Discriminative models directly learn from hand-designed features calculated on lesions and other brain tissues. This is carried out on large datasets to avoid the effect of imaging artifacts, intensity, and shape variations. In these approaches, various dense, and voxelwise features are extracted from MR images and fed into the classification algorithms like decision trees and support vector machines (Criminisi and Shotton, 2013). Demirhan et al. (2015) employed a method based on wavelets and Self-Organizing Maps (SOM) to segment intra-tumor parts along with healthy brain tissues. The drawback of these approaches is that, since the segmentation highly relies on the intensity, texture features etc. of the training data, segmentation is specific to the MRI images acquired with the same imaging protocol as of the training dataset.

Balafar et al. reviewed brain tumor segmentation methods and further classified them into four categories as Threshold-based, Region-based, Pixel classification based, and Model-based techniques with pros and cons over each other (Balafar et al., 2010). Many approaches to brain tumor segmentation have been implemented over decades but there is no winning theory.

Recent methods based on Deep Convolutional Neural Networks have outperformed all traditional machine learning methods in various domains like medical image segmentation, image classification, object detection, and tracking etc. (Smistad et al., 2015) and are currently considered to be art in biomedical image segmentation (Moeskops et al., 2016; Pereira et al., 2016; Havaei et al., 2017). The computational power of GPUs has enabled researchers to design deep neural network models with convolutional layers which are computationally expensive (Eklund et al., 2013; Eminaga et al., 2018; Lee et al., 2018; Leyh-Bannurah et al., 2018).

Pereira et al. (2016) proposed an automatic segmentation method using Convolutional Neural Networks by exploring smal 3 × 3 kernels. 2D patches were extracted from four MR channels of size 33×33 for training the network. Ronneberger et al. (2015) segmented the neuronal structures in electron microscopic stacks with 2D U-Net architecture trained on transmitted light microscopy images with augmentation of the training data by geometrical image transformations. Kamnitsas et al. (2017) proposed dual pathway architecture with dense training scheme to incorporate both local and larger contextual information. The architecture processed the input images at multiple scales simultaneously. False positives in the segmentation maps were minimized using Conditional Random Forests (CRF).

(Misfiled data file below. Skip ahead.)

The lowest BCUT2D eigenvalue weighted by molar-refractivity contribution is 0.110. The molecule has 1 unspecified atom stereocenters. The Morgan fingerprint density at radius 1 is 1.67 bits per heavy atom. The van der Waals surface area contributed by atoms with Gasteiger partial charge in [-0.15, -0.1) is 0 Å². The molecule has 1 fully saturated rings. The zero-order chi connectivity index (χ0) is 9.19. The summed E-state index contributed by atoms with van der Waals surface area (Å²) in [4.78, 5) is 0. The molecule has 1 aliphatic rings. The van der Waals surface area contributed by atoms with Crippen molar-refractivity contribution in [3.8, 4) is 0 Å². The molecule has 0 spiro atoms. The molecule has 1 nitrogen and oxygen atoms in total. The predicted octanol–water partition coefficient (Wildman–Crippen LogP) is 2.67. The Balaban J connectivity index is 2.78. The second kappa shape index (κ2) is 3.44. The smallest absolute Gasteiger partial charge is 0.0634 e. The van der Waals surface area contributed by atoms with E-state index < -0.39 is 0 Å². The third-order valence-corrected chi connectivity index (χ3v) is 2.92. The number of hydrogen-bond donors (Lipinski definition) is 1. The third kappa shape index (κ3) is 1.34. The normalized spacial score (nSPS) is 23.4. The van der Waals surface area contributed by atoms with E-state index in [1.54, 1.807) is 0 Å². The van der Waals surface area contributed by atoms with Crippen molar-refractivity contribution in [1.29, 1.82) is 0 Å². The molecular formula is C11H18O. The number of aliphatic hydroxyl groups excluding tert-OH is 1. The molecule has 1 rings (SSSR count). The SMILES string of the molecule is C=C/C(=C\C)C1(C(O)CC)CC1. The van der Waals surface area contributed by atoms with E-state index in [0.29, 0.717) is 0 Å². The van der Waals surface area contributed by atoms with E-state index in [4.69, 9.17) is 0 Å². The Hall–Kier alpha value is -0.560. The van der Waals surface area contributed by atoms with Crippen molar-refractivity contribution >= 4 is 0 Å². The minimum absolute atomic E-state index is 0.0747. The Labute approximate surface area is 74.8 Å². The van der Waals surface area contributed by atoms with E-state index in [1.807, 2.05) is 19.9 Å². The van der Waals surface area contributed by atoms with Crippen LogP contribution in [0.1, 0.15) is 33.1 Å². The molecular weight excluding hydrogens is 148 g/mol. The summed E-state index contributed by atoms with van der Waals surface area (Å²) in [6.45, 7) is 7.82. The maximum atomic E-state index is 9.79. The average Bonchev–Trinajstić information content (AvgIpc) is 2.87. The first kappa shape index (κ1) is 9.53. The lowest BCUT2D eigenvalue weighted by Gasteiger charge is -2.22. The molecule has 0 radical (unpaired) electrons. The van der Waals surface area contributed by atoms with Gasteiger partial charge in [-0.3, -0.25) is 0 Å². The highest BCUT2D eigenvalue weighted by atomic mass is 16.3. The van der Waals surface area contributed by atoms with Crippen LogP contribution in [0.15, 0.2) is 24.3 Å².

Inspired from the above literature, we developed a novel Deep Convolutional Neural Network-based 3D U-Net model with a unique number of feature maps. Various heterogeneous histologic sub-regions like peritumoral edema, enhancing tumor, and necrosis were accurately segmented in spite of thin and/or fuzzy boundaries between intra-tumor parts with this proposed architecture.

Patients and Method

We focused our experimental analysis on MICCAI (Medical Image Computing and Computer-Assisted Intervention) Brain Tumor Segmentation (BraTS) 2018 challenge (Bakas et al., 2019). BraTS dataset consisted of multi-institutional routine clinically acquired pre-operative multimodal MRI scans of High Grade Glioma i.e., Glioblastoma (GBM/HGG) and Lower Grade Glioma (LGG), with a pathologically confirmed diagnosis. In the challenge, MR data of 285 patients for training, 66 for validation and 191 patients were provided in the test dataset. The MR data was acquired with different imaging clinical protocols and various MR scanners with 19 distinct institutions (Bakas et al., 2017a,b). Each patient data was provided with FLAIR, T1, T2, T1 post-contrast MR volume of size 240×240×155 which were resampled to 1 mm × 1 mm × 1 mm resolution. Segmentation labels as edema, enhancing tumor, and necrosis were annotated for all patients by one to four radiologists as shown in Figure 1. These segmented labels were also verified by expert neuro-radiologists. The main task of BraTS 2018 challenge was to auto-segment the tumor into its three constituent regions viz.

1. Enhancing tumor region (ET)

2. Tumor Core (TC) which entails the ET, necrotic (fluid-filled) and the non-enhancing (solid) parts

3. Whole tumor (WT) which includes all intra-tumor parts along with Edema.